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HTS 2018: Bowling Green

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Remember the South Florida edition? This is about to look real familiar.

NCAA Football: Bowling Green at Oregon
Oregon’s uniforms are gross, in my humble opinion.
Troy Wayrynen-USA TODAY Sports

Welcome to From the Rumble Seat’s weekly historical matchup lecture. Throughout the season, each unit in this class will examine the head-to-head matchups of our opponents in the 2018 season. It’s time for a rare treat - a team from the North. Ready for some MACtion?


Bowling Green Falcons

Opponent Background:

  • Conference: Mid-American Conference (1952 - present)
  • Location: Bowling Green, Ohio
  • All-time Record: 507 - 348 - 52 (.588)
  • Home Stadium: Doyt Perry Stadium (Capacity: 24,000)
  • National Championships: 1 Claimed (1959 - college division)
  • College Football Playoff Appearances: N/A
  • New Year’s Six Bowl Games: N/A
  • Conference Championships: 17 — (NWOHIAA: 1921, 1922, 1925, 1928, 1929 MAC: 1956, 1959, 1961, 1962, 1964, 1965, 1982, 1985, 1991, 1992, 2013, 2015)
  • Division Championships: 4 — (East: 2003, 2013, 2014, 2015)
  • 2017 Season Record: 2 - 10 (2 - 6 MAC)

Past Results:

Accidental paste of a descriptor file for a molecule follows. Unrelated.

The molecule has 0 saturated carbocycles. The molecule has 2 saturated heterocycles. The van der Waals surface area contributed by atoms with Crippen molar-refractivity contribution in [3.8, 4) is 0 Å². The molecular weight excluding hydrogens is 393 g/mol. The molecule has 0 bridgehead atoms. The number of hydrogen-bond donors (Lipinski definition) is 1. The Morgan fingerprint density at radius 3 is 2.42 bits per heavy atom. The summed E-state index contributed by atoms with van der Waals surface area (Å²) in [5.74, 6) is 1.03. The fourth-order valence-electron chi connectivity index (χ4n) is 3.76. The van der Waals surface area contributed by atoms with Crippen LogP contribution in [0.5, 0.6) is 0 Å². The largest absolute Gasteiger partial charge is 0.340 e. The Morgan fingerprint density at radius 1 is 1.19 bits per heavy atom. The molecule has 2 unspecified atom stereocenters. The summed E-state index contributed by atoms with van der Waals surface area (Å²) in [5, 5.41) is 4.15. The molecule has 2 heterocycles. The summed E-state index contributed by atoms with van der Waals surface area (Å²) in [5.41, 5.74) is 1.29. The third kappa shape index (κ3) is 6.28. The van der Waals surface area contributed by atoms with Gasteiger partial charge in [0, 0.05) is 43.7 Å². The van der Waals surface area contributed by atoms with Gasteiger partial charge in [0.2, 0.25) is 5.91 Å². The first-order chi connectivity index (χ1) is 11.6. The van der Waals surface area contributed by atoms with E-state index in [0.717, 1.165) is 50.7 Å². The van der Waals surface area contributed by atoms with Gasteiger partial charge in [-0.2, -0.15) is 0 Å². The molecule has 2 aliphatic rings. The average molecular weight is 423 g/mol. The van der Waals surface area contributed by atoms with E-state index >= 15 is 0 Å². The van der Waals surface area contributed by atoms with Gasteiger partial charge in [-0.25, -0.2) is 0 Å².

• Team Head-to-Head Record: 0-0-0 (N/A)
  • Recent Meetings: N/A
  • Coach Head-to-Head Record: 0-0-0 (N/A)
  • Tech record in this week’s venue: 0-0-0 (N/A)

2018 Football Schedule

Date Time (if known) Opponent Conference Historical Record Venue Result Notes
Date Time (if known) Opponent Conference Historical Record Venue Result Notes
September 1 12:30 p.m. Alcorn State Southwestern Athletic 2-0-0 Bobby Dodd Stadium - Atlanta, GA 41 - 0 W FCS
September 8 12:00 p.m. @ South Florida American Athletic 0-1-0 Raymond James Stadium - Tampa, FL 38 - 49 L First Meeting, Group of Five
September 15 12:30 p.m. @ Pittsburgh Atlantic Coast 5-8-0 Heinz Field - Pittsburgh, PA 19 - 24 L
September 22 3:30 p.m. Clemson Atlantic Coast 50-31-2 Bobby Dodd Stadium - Atlanta, GA 21 - 49 L Rivalry, Hall of Fame Day
September 29 12:00 p.m. Bowling Green Mid-American 1-0-0 Bobby Dodd Stadium - Atlanta, GA 63 - 17 W First Meeting, Family Weekend, Group of Five
October 5 7:00 p.m. @ Louisville Atlantic Coast 1-0-0 Cardinal Stadium - Louisville, KY 66 - 31 W First Meeting
October 13 12:20 p.m. Duke Atlantic Coast 51-34-1 Bobby Dodd Stadium - Atlanta, GA 14 - 28 L Homecoming
October 25 7:30 p.m. @ VPISU Atlantic Coast 7-9-0 Lane Stadium - Blacksburg, VA 49 - 28 W Rivalry
November 3 12:15 p.m. @ North Carolina Atlantic Coast 30-21-3 Kenan Memorial Stadium - Chapel Hill, NC 38 - 28 W
November 10 7:00 p.m. Miami Atlantic Coast 12-12-0 Bobby Dodd Stadium - Atlanta, GA 27 - 21 W Whiteout
November 17 3:30 p.m. Virginia Atlantic Coast 21-19-1 Bobby Dodd Stadium - Atlanta, GA 30 - 27 W (OT) Senior Day
November 24 12:00 p.m. @ u[sic]ga Southeastern 44-67-5 Sanford Stadium - Athens, GA 45 - 21 L Rivalry
December 26 5:15 p.m. vs. Minnesota Big Ten 0-0-0 Ford Field - Detroit, MI - First Meeting

So, About That History...